The Deposition by Pontormo, kept in the church of Santa Felicita in Florence, was revisited by Pier Paolo Pasolini in a tableaux vivant featured in his short 1963 film La ricotta, shot in a site off via Appia in Rome.
In Pontormo’s painting each face and each figure is arranged within the logic of the plane and evened out in an appearance of sublime grief. In Pasolini’s film the sublime grief descends back to earth and the flatness gains volume out of the manners and the expressions of the people enacting the scene: the poor, the prostitute, the rich actress, the old man, all with their faces and postures, most of all with their direct presence. Human, and yet removed: La ricotta is a short film staging the shooting of a film, where the representation of the Passion of Christ is interwoven with the story of hungry Stracci, an extra who ends up being crucified – both literally, and symbolically. Orson Welles plays the film director, Pasolini’s actors of choice play the real people who play the saints and the real people in the Passion, the Roman suburbs play a scenario of golden stillness.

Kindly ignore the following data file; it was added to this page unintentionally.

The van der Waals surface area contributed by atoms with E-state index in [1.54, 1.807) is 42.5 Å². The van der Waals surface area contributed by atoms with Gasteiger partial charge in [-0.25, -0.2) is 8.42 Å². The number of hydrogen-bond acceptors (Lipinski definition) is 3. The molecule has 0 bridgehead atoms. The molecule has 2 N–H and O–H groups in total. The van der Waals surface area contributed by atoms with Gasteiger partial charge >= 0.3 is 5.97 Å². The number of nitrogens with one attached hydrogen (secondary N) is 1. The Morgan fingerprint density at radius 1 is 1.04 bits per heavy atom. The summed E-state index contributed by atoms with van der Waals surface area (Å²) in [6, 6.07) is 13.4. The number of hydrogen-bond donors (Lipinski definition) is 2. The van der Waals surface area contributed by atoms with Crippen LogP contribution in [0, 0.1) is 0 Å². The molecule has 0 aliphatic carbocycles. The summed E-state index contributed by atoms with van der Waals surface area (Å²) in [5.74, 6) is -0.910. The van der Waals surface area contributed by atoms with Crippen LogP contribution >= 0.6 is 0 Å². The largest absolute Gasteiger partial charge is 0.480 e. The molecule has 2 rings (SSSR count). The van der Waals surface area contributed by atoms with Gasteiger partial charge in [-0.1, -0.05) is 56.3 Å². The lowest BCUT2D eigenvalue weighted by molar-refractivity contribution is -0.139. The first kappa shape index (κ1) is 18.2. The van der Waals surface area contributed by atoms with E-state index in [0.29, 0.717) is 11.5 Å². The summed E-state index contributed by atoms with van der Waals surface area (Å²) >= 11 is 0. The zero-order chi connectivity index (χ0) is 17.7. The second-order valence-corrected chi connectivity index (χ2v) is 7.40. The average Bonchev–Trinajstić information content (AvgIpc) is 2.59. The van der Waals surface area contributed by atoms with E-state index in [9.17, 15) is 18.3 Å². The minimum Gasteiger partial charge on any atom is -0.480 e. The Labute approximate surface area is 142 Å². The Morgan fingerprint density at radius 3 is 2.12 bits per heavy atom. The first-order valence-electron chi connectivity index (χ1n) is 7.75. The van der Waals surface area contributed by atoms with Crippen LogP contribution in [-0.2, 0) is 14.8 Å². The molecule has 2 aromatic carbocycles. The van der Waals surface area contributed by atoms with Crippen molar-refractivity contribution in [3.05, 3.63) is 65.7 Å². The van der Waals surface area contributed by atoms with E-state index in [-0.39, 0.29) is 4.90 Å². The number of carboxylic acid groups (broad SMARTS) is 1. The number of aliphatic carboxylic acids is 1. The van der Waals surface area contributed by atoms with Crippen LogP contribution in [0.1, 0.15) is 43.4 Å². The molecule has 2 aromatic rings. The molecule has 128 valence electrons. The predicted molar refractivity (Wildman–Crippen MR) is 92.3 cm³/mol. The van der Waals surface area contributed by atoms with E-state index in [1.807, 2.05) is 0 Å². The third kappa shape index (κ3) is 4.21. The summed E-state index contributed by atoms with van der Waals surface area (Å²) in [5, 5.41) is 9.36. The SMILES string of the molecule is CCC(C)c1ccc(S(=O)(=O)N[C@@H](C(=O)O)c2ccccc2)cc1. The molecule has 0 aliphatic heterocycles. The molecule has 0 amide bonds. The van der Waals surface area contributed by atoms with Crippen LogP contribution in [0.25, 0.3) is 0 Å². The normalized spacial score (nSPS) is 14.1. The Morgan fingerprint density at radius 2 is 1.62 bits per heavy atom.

Be still!, shouts the voice of the director to the people in the film, who are staging the tableaux vivant reproducing Pontormo’s painting. You can’t move, you are the figures in an altarpiece! And yet they move; and yet the close-ups of the camera capture their most human gestures, they pry on the moments where hieratic poses merge into ordinary expressions, where solemnity is touched by distraction. Then the entire construction falls down, clumsy, and everyone laughs. Pasolini’s oxymoronic vision spans the two extremes; it distils the innermost essence of human nature into a glimpse of beauty, soon to be corrupted and to fall apart. In his representation of Pontormo’s painting he reveals the tangible and the unspeakable together, as one shakes the other in a vision of stillness before crumbling down.